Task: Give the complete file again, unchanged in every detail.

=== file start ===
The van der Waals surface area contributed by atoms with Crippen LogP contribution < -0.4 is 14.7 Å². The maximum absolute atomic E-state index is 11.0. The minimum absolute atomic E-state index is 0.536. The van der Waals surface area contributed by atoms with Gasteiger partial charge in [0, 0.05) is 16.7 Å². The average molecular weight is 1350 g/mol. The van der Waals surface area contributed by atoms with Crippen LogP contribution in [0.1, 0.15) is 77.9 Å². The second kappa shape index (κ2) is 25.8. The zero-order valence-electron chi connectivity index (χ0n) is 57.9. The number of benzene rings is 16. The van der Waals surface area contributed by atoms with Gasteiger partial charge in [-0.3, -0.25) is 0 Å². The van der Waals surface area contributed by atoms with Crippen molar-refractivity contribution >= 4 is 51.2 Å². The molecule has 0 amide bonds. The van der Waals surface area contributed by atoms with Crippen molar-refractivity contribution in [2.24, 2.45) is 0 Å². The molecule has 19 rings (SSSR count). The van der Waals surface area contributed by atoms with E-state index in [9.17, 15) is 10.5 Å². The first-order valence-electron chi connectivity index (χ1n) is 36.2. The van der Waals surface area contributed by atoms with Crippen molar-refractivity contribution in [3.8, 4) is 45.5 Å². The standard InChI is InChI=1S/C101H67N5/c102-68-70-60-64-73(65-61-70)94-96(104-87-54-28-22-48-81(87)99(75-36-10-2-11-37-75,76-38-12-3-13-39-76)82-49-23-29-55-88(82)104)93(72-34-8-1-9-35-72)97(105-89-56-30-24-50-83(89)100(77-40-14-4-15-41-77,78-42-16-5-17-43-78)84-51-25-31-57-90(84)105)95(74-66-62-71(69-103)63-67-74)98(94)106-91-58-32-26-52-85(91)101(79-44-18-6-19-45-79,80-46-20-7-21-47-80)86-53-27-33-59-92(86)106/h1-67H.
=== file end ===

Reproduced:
The van der Waals surface area contributed by atoms with Crippen LogP contribution < -0.4 is 14.7 Å². The maximum absolute atomic E-state index is 11.0. The minimum absolute atomic E-state index is 0.536. The van der Waals surface area contributed by atoms with Gasteiger partial charge in [0, 0.05) is 16.7 Å². The average molecular weight is 1350 g/mol. The van der Waals surface area contributed by atoms with Crippen LogP contribution in [0.1, 0.15) is 77.9 Å². The second kappa shape index (κ2) is 25.8. The zero-order valence-electron chi connectivity index (χ0n) is 57.9. The number of benzene rings is 16. The van der Waals surface area contributed by atoms with Gasteiger partial charge in [-0.3, -0.25) is 0 Å². The van der Waals surface area contributed by atoms with Crippen molar-refractivity contribution >= 4 is 51.2 Å². The molecule has 0 amide bonds. The van der Waals surface area contributed by atoms with Crippen molar-refractivity contribution in [2.24, 2.45) is 0 Å². The molecule has 19 rings (SSSR count). The van der Waals surface area contributed by atoms with E-state index in [9.17, 15) is 10.5 Å². The first-order valence-electron chi connectivity index (χ1n) is 36.2. The van der Waals surface area contributed by atoms with Crippen molar-refractivity contribution in [3.8, 4) is 45.5 Å². The standard InChI is InChI=1S/C101H67N5/c102-68-70-60-64-73(65-61-70)94-96(104-87-54-28-22-48-81(87)99(75-36-10-2-11-37-75,76-38-12-3-13-39-76)82-49-23-29-55-88(82)104)93(72-34-8-1-9-35-72)97(105-89-56-30-24-50-83(89)100(77-40-14-4-15-41-77,78-42-16-5-17-43-78)84-51-25-31-57-90(84)105)95(74-66-62-71(69-103)63-67-74)98(94)106-91-58-32-26-52-85(91)101(79-44-18-6-19-45-79,80-46-20-7-21-47-80)86-53-27-33-59-92(86)106/h1-67H.